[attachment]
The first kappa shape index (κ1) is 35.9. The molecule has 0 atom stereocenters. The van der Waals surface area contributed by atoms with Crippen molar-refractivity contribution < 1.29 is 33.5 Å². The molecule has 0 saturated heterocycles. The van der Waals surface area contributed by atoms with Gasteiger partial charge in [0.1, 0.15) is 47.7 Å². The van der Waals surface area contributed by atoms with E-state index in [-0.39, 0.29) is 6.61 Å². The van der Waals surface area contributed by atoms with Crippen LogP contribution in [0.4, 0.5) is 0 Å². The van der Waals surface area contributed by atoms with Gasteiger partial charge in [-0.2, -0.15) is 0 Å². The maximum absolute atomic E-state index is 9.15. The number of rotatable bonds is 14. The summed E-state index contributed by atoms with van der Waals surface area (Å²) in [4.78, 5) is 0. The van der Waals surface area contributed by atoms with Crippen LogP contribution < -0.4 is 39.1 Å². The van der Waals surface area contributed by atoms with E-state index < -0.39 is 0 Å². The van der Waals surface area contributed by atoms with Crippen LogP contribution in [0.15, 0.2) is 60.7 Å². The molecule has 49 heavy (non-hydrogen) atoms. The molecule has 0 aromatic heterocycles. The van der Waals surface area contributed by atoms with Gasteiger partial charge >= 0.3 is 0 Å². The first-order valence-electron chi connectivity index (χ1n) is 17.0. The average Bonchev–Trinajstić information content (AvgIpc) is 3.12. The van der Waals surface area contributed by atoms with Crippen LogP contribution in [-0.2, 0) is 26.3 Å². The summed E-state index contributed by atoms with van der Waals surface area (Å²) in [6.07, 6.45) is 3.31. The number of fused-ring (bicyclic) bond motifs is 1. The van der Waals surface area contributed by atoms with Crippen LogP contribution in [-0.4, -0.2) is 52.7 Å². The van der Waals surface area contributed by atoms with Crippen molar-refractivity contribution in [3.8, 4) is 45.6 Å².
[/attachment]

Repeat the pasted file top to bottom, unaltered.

The first kappa shape index (κ1) is 35.9. The molecule has 0 atom stereocenters. The van der Waals surface area contributed by atoms with Crippen molar-refractivity contribution < 1.29 is 33.5 Å². The molecule has 0 saturated heterocycles. The van der Waals surface area contributed by atoms with Gasteiger partial charge in [0.1, 0.15) is 47.7 Å². The van der Waals surface area contributed by atoms with E-state index in [-0.39, 0.29) is 6.61 Å². The van der Waals surface area contributed by atoms with Crippen LogP contribution in [0.4, 0.5) is 0 Å². The van der Waals surface area contributed by atoms with Gasteiger partial charge in [-0.2, -0.15) is 0 Å². The maximum absolute atomic E-state index is 9.15. The number of rotatable bonds is 14. The summed E-state index contributed by atoms with van der Waals surface area (Å²) in [4.78, 5) is 0. The van der Waals surface area contributed by atoms with Crippen LogP contribution < -0.4 is 39.1 Å². The van der Waals surface area contributed by atoms with E-state index < -0.39 is 0 Å². The van der Waals surface area contributed by atoms with Crippen LogP contribution in [0.15, 0.2) is 60.7 Å². The molecule has 49 heavy (non-hydrogen) atoms. The molecule has 0 aromatic heterocycles. The van der Waals surface area contributed by atoms with Gasteiger partial charge >= 0.3 is 0 Å². The first-order valence-electron chi connectivity index (χ1n) is 17.0. The average Bonchev–Trinajstić information content (AvgIpc) is 3.12. The van der Waals surface area contributed by atoms with Crippen LogP contribution in [-0.2, 0) is 26.3 Å². The summed E-state index contributed by atoms with van der Waals surface area (Å²) in [6.07, 6.45) is 3.31. The number of fused-ring (bicyclic) bond motifs is 1. The van der Waals surface area contributed by atoms with Crippen LogP contribution in [-0.4, -0.2) is 52.7 Å². The van der Waals surface area contributed by atoms with Crippen molar-refractivity contribution in [3.8, 4) is 45.6 Å².